Here we evaluate both the options and tell you which should you pick for your income needs
One of the questions which we frequently get is whether retirees should invest in the 'dividend' plan of a mutual fund scheme for deriving regular income. In mutual funds, there are two ways of generating cash flow for deriving income - the dividend option and the systematic withdrawal plan (SWP).
While many consider the dividend option, there are a few caveats that you must know about. We've listed three such points that you should understand before you make a decision.
1. Guaranteed flow of income
Many people go for a dividend plan thinking that they will receive dividends every month or at a fixed interval. But it is not really guaranteed that a mutual fund scheme will continue to pay dividends regularly in the future even if it has a history of doing so. The fund can be a dividend-paying fund, but the timing and amount are at the discretion of the fund house. So the frequency and the quantum of dividends are not guaranteed.
In that way, if someone is looking to derive a regular source of income for their living expenses, then a systematic withdrawal plan (SWP) would be a better option. With SWPs, once you give a standing instruction, you receive a predefined amount of money in your bank account every month at the chosen date.
For example, you can instruct the fund house to pay you Rs 50,000 every 5th day of the month. This instruction will guarantee a steady flow of income for your regular expenses.
Now, which are the funds that you can invest in for your regular income? Find out the suggested investments for you. These will help you earn dependable income from your investments, better than the traditional options.
Building on top of the previous point, the investor has no flexibility since the amount of dividend and the frequency of payout in case of the dividend plan is at the discretion of the fund house. It is possible that the investor might need a higher amount of money every month over the next year (maybe because of some medical condition or inflation). In such a case, it won't be possible in case of a dividend plan unless the investor manually makes a redemption request.
However, if one chooses a growth plan and then plans for an SWP, one can define the amount and frequency of withdrawal. In such a case, one can simply instruct the fund house to credit a higher amount every month continuously for a year. Also, this would be on auto-pilot.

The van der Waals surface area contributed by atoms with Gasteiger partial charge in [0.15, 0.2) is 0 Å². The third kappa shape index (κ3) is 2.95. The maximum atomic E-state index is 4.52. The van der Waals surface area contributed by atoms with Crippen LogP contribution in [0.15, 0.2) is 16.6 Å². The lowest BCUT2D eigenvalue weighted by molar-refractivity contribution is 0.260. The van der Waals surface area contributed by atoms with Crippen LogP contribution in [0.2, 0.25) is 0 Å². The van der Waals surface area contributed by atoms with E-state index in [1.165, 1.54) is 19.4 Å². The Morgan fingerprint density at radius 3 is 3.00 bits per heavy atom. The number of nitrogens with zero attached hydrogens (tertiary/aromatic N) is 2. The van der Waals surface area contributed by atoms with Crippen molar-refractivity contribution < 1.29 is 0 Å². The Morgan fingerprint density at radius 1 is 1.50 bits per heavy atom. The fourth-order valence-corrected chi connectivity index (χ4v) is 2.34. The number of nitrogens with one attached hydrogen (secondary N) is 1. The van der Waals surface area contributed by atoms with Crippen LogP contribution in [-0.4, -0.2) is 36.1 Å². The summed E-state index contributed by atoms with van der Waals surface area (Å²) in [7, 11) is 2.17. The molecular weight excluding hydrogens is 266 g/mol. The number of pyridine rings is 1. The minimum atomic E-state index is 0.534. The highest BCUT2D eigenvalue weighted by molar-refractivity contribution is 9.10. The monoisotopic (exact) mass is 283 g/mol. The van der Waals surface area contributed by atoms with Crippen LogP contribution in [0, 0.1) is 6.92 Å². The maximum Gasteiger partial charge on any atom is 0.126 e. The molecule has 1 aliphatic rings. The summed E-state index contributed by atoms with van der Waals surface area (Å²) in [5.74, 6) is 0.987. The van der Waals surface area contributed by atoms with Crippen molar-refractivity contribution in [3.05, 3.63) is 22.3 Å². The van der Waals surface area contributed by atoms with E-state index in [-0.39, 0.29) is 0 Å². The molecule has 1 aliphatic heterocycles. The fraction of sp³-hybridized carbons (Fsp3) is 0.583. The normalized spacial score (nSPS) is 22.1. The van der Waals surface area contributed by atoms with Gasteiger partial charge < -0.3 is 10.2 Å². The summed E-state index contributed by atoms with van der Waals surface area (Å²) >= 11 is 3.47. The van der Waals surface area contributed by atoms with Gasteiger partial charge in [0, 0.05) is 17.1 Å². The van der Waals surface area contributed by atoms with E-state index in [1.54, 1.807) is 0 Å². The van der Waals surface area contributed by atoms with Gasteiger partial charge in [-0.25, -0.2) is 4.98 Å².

Suppose you were withdrawing Rs 50,000 per month, but after a year you wish to increase that to Rs 70,000 per month. You can do it easily with SWPs. However, you don't have this flexibility with the dividend plan of a mutual fund.
If you opt for the dividend option of a mutual fund, the dividends you receive are added to your taxable income and taxed as per your slab. If you don't have any other income and your total income including dividends or capital gains is less than the minimum threshold for tax liability (Rs 3 lakh in case of a senior citizen), then there's not much difference between the dividend option and SWP.
However, there will be a difference if you have other income sources and you come under the higher tax bracket of 20 to 30 per cent. If you choose the dividend plan, irrespective of whether it's an equity fund or a non-equity fund, the dividend gets added to your income. This income will draw a 30 per cent tax on it if you are on the highest tax slab. For example, if you receive Rs 1,000 as dividend income, Rs 300 will be the tax liability.
In case you opt for a growth plan and then go for an SWP, the tax is calculated on the capital gains when you redeem the units. If you've invested in an equity fund, there are two scenarios for taxation which depend on your holding period.
Certainly in both scenarios, it is less than 30 per cent that one would pay in case of a dividend option.
Likewise for a non-equity fund, if one sells the units after three years, the gains are taxed at 20 per cent after indexation. Indexation helps adjust your cost of investment to inflation and thereby reduces the taxable gains. However, if the units are redeemed within three years, the taxability would be at par with the dividend option.
This is the only scenario where the taxability in SWP is similar to the dividend option. But in the other three scenarios, the SWP scores as a better option.
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